In this episode of Brandstorm, we welcome Dan Jessup, executive vice president of Jones Lang LaSalle’s Wisconsin office. Dan joins us to discuss why the location you choose for your business is so important, and what to look for when starting up or moving.
A commercial real estate broker for over 27 years, Dan explains that one of the main differences between residential and business real estate is that the former is fueled by emotion, while the latter is based on facts. Examples can include demographics, average income per household or the population within a 5-mile radius. A business owner may not have a handle on those aforementioned statistics, which is where a broker can truly assist. Brokers have a wealth of market knowledge, experience in your business’ field and understand current market conditions.
Jones Lang LaSalle
For over 250 years, Jones Lang LaSalle (JLL) has been a trusted partner to organizations who want more value from the commercial real estate they own, use or invest in. An international Fortune 500 company, JLL’s 70,000 employees deal with every facet of commercial real estate – from transaction management to construction and design management – in 80 countries.
Current Commercial Real Estate Trends
Though trends come and go, Dan states that millennials are contributing to offices being more collaborative in nature. Gone are the days of corner, private offices and in their place are more communal workspaces. The current average occupancy per 1,000 square feet is about 6-8 employees, up from 4-5 within the last five years. These staff members spend less time at their desks, more time working from home (or from a separate, third location) and more time collaborating with others on premises. Technology has also made a lot of space initially needed for computer towers, server rooms or paper files obsolete.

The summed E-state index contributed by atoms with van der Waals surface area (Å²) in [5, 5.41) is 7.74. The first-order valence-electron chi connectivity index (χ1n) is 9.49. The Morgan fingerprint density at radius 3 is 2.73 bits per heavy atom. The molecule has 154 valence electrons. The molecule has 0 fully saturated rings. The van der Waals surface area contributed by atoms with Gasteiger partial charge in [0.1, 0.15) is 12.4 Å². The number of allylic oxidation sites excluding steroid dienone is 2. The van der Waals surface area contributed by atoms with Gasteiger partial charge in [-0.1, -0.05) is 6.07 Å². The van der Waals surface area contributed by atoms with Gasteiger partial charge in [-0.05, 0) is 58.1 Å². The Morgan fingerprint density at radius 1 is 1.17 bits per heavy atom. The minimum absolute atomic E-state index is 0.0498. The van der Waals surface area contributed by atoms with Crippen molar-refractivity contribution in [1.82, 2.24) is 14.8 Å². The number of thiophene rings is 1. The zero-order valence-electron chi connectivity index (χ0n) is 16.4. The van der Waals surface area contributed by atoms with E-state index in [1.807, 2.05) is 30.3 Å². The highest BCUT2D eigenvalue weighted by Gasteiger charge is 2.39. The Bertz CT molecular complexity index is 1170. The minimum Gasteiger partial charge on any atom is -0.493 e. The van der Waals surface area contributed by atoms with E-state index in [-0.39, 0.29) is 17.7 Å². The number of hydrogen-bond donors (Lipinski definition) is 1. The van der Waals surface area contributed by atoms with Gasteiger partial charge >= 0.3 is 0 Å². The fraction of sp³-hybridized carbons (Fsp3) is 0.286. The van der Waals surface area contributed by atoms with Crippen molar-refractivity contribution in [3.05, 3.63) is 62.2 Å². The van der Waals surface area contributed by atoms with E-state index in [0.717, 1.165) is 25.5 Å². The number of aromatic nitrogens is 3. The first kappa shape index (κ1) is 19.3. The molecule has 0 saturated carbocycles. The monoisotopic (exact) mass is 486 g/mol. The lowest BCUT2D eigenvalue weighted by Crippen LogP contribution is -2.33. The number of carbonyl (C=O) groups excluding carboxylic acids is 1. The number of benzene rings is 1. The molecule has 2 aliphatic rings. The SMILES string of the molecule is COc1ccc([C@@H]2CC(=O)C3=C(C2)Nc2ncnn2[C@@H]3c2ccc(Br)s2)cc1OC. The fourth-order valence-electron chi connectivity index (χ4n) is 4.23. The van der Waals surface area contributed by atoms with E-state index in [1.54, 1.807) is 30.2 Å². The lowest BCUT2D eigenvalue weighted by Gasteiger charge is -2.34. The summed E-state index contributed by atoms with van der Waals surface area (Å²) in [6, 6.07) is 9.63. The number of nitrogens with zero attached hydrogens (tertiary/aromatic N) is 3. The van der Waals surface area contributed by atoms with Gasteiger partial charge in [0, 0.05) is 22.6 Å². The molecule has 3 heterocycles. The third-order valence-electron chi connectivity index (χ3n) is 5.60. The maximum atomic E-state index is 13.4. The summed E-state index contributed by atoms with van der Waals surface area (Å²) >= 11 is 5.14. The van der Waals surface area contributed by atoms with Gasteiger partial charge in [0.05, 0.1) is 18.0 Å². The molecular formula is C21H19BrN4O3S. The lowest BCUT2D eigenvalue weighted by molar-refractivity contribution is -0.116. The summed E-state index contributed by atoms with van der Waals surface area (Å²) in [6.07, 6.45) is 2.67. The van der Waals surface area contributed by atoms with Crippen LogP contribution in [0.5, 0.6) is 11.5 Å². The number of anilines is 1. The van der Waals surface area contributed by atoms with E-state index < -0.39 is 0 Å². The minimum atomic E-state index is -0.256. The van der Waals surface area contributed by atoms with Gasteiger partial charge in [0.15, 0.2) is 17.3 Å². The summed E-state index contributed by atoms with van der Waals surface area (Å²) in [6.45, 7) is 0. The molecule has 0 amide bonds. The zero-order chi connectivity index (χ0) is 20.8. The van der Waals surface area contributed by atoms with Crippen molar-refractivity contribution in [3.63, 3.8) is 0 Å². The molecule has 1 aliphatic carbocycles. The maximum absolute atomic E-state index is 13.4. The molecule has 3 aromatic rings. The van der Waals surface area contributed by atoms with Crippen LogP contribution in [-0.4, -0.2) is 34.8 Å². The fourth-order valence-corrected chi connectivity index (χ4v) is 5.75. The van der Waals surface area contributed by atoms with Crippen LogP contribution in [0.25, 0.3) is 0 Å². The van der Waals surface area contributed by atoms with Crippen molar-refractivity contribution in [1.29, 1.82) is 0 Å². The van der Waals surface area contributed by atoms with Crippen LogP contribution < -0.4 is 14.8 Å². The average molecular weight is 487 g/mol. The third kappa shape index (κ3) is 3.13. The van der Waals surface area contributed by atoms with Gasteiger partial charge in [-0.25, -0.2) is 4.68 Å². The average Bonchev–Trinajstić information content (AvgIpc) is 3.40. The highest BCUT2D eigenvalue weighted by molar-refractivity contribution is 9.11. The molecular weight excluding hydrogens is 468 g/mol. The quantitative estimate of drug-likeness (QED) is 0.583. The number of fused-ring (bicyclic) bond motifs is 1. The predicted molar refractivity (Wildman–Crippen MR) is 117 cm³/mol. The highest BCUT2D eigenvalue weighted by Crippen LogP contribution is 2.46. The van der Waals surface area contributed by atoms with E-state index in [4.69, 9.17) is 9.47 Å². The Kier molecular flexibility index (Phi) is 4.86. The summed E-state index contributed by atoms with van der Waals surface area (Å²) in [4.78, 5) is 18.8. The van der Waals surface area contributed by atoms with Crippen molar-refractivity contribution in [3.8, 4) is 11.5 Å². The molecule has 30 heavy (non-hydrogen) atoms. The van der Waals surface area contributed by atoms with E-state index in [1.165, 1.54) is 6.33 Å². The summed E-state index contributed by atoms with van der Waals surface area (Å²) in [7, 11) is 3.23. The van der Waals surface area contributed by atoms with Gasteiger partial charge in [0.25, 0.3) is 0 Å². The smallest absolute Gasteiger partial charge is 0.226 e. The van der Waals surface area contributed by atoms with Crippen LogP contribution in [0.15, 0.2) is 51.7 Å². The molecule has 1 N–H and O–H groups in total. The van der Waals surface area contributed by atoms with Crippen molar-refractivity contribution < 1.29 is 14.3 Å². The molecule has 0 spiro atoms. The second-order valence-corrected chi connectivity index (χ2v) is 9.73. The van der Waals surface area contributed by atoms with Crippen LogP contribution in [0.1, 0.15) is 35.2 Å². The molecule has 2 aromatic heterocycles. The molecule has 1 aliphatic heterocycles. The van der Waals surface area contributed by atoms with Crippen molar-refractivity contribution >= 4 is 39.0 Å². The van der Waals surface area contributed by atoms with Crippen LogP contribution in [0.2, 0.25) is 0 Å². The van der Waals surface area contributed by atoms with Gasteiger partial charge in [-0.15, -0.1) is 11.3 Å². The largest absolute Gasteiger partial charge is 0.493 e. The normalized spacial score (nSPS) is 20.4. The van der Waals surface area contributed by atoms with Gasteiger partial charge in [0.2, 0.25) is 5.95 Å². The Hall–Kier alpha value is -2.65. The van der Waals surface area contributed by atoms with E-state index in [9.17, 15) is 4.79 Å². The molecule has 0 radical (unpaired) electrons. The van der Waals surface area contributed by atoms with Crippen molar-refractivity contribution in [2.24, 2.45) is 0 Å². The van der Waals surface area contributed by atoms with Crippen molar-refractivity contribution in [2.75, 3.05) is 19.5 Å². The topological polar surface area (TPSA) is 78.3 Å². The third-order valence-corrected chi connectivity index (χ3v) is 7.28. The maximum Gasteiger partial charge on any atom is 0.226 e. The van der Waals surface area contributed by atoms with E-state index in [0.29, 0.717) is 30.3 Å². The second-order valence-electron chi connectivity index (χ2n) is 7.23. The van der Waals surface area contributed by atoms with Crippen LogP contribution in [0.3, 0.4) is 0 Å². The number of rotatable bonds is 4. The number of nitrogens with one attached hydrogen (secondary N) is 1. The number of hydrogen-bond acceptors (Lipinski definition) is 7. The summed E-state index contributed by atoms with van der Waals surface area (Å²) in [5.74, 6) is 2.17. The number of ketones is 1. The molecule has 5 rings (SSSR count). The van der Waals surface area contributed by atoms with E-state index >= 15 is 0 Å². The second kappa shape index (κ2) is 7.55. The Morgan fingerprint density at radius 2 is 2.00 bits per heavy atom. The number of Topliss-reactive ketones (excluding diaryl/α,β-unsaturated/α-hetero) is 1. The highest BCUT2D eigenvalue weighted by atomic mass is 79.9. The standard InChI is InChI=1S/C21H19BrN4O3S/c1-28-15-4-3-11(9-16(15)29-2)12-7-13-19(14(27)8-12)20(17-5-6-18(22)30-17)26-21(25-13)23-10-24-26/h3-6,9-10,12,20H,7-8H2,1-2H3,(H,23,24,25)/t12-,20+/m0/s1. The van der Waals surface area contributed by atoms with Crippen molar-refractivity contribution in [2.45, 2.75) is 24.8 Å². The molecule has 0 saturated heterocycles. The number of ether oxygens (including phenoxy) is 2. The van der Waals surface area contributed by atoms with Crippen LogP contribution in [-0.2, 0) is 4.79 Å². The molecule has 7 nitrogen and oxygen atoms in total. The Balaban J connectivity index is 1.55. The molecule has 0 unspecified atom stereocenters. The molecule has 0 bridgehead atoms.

Is It Better to Buy or Lease?
This is an important question with no good answer, Dan tells us. If you’re in the market to purchase, it’s key to know the ROI of your own company first. If that number is above 10%, Dan recommends investing back in your own company versus in real estate. If your business is experiencing fast growth, you may want to look into leasing, especially from a landlord with multiple properties, in the event that you need to relocate or your company outgrows your original space.
What Questions Should You Ask a Broker?
Dan suggests that since the industry has become so specialized, business owners should work directly with brokers within their city who deal directly in their field, whether that’s retail, office, or warehouse space. He also mentions that a great broker should know more about your own location than you do! By working with someone who is well-versed in your arena, you’ll easily be able to vet a broker by inquiring about the tenants they’ve served or currently work with, what lease terms they’re under and how recent those agreements are.